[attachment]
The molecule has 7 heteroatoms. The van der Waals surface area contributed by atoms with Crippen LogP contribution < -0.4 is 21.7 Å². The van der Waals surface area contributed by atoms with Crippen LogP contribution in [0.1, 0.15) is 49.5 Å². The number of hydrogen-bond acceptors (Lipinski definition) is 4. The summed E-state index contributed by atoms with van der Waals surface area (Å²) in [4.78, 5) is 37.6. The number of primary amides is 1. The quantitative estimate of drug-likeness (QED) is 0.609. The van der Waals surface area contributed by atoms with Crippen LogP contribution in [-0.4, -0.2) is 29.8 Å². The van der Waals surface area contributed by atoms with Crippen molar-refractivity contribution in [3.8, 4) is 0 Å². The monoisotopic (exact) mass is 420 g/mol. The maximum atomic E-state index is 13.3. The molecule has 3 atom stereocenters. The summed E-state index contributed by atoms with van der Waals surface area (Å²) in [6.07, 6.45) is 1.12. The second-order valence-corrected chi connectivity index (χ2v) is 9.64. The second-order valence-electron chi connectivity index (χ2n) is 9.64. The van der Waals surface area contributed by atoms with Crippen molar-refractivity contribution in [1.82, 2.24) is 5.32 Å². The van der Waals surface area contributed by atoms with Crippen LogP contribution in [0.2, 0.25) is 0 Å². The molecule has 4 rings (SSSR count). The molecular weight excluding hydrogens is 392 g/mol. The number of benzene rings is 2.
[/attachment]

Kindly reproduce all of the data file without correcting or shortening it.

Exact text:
The molecule has 7 heteroatoms. The van der Waals surface area contributed by atoms with Crippen LogP contribution < -0.4 is 21.7 Å². The van der Waals surface area contributed by atoms with Crippen LogP contribution in [0.1, 0.15) is 49.5 Å². The number of hydrogen-bond acceptors (Lipinski definition) is 4. The summed E-state index contributed by atoms with van der Waals surface area (Å²) in [4.78, 5) is 37.6. The number of primary amides is 1. The quantitative estimate of drug-likeness (QED) is 0.609. The van der Waals surface area contributed by atoms with Crippen LogP contribution in [-0.4, -0.2) is 29.8 Å². The van der Waals surface area contributed by atoms with Crippen molar-refractivity contribution in [3.8, 4) is 0 Å². The monoisotopic (exact) mass is 420 g/mol. The maximum atomic E-state index is 13.3. The molecule has 3 atom stereocenters. The summed E-state index contributed by atoms with van der Waals surface area (Å²) in [6.07, 6.45) is 1.12. The second-order valence-corrected chi connectivity index (χ2v) is 9.64. The second-order valence-electron chi connectivity index (χ2n) is 9.64. The van der Waals surface area contributed by atoms with Crippen molar-refractivity contribution in [1.82, 2.24) is 5.32 Å². The van der Waals surface area contributed by atoms with Crippen LogP contribution in [0.2, 0.25) is 0 Å². The molecule has 4 rings (SSSR count). The molecular weight excluding hydrogens is 392 g/mol. The number of benzene rings is 2.